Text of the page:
Lhasa Apso: Pet Profile

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With an exotic look, an elegant posture, and a complex nature, Lhasa Apsos are an adorable option for potential pet parents. Descended from the mountains of the Himalayas, where they served as sentinels, they are known for their floor-length coats, dark oval-shaped eyes, flat faces, and highly inquisitive nature. 

Healthy and robust dogs, they’re also known for having some of the longest life spans of any breed, making them a constant companion for the better part of a decade and a half. Nonetheless, if not socialized and trained from an early age, they tend to be stubborn and disobedient. With the right training and upbringing, however, they can make for fantastic and friendly dogs, good with children and highly playful. This guide will tell you all that you should know about the Lhasa Apsos, including its history, physical characteristics, common behaviors, the usual health risks, and the best way to keep it healthy and happy. This article will cover: 

History & Origin of Lhasa Apsos

The name Lhasa comes from the capital city of Tibet, located in southwest China and one of the highest cities in the world. It’s home to many famous Buddhist sites, such as the Potala Palace and the Jokhang Temple. The ancient dog breed has a royal bearing that comes from its thousand-year purpose at remote monasteries and palaces high up in the mountains, working as watchdogs warning of intruders from as early as 800 AD1. They developed from the Tibetan terrier and other herding dogs. 

Evidence suggests that the Chinese dog breed first arrived in the United Kingdom in the early 20th century when they were brought from Tibet by military personnel. At the time, they were imported alongside the Tibetan terrier. Since the dogs were considered to be the same breed, they were first known as Lhasa terriers 2. Once the breed was established, it was registered as a Lhasa Apso at Crufts in 1965.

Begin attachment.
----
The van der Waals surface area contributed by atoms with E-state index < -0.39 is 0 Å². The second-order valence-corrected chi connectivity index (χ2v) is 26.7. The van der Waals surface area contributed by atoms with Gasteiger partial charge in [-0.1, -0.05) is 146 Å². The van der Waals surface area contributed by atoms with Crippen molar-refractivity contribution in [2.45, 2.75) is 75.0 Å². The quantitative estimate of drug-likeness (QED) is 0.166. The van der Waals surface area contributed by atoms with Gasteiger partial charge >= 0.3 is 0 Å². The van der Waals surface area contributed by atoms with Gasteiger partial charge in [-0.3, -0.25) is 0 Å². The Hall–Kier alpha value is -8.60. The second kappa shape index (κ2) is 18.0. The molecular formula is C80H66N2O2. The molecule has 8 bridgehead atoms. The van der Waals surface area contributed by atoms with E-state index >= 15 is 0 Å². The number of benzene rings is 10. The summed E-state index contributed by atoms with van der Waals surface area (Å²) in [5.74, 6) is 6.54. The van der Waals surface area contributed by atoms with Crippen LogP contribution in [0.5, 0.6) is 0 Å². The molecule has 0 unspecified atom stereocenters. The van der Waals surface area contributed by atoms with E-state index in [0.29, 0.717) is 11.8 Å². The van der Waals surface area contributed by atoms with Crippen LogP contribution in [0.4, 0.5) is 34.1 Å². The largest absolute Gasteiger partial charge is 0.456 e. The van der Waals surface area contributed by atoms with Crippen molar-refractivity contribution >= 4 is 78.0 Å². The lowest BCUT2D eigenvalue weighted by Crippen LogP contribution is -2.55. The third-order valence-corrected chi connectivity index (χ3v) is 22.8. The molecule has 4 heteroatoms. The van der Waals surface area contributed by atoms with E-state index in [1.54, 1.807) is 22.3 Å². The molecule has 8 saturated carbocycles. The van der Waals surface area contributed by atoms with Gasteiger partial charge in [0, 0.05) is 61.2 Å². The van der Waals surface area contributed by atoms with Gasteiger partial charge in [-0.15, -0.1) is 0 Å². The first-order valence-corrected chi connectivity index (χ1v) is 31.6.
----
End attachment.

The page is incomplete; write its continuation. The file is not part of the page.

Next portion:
As for the United States, the first dogs were provided by none other than the Dalai Lama when he arrived in the country in 19333. The American Kennel Club registered the breed in 1935 in the Terrier group, before transferring it to the Non-Sporting Group in 19591. They are now a very popular breed and have counted famous owners such as Liberace, Kurt Vonnegut, Jane Lynch, Gwen Stefani, and Elizabeth Taylor 4

Physical Attributes of Lhasa Apsos

Physical Attributes of Lhasa Apsos

A Lhasa Apso lifespan is well-known for being very long. While the average Lhasa Apso dog lives between 12-15 years old, many live into their 20s. The oldest Lhasa Apso managed to live to the very merry age of 294

Stretching out longer than its height, a Lhasa Apso stands between 10 to 11 inches while weighing between 13 to 15 pounds. If allowed to grow out properly, its hair curls over its back while also covering the eyes, and its hair can also reach the floor5. This gives them their beautiful and royal appearance. 

While a light golden-brown color is preferred by breeders, Lhasa Apsos can come in all different hues. The types of colors you could expect include: 

  • Black
  • White 
  • Honey 
  • Sandy 
  • Brown 
  • Dark Grizzle 

The Lhasa apso can also be mixed with other dogs. The types of Lhasa Apso mix out there are the Lhatese (mixed with Maltese), a Shih Apso (mixed with a Shih Tzu), and the Lhasapoo (mixed with the poodle).

Behavioral Characteristics of Lhasa Apsos

Behavioral Characteristics of Lhasa Apsos

While every dog is unique, some assumptions about the ideal Lhasa Apso can be made. They tend to have the following characteristics: 

  • They are wary protectors, likely to bark at intruders and suspicious of strangers in your house. While they aren’t physically strong guard dogs, they can alert you to people coming to your front door. 
  • They are loyal and caring companions, with a strong protective instinct. 
  • They are silly and fun, able to engage in games such as playing fetch and running alongside you on daily walks and jogs. They also love to dig! 
  • They cherish their independence, meaning that they like having their own time and doing things in their own style. At times, this can translate into stubbornness.
  • They are adaptive, meaning that while they are happy to join you on long-ish walks, they also don’t mind being more of a couch potato.

Every dog has a unique personality – if your dog suffers from behavioral issues, address them early with help from Dutch.

Lhasa Apso Health Risks

The good news about Lhasa Apsos is that they are generally rather healthy, with lifespans exceeding the vast majority of other dogs. Nonetheless, they are prone to a variety of breed-specific health risks that you should have on your radar: 

  • They are prone to bone problems, such as luxating patellas, as they get older. 
  • If your dog is dragging its feet, finding jumping difficult, or unable to control its bladder, then this could be a sign of an intervertebral disc problem.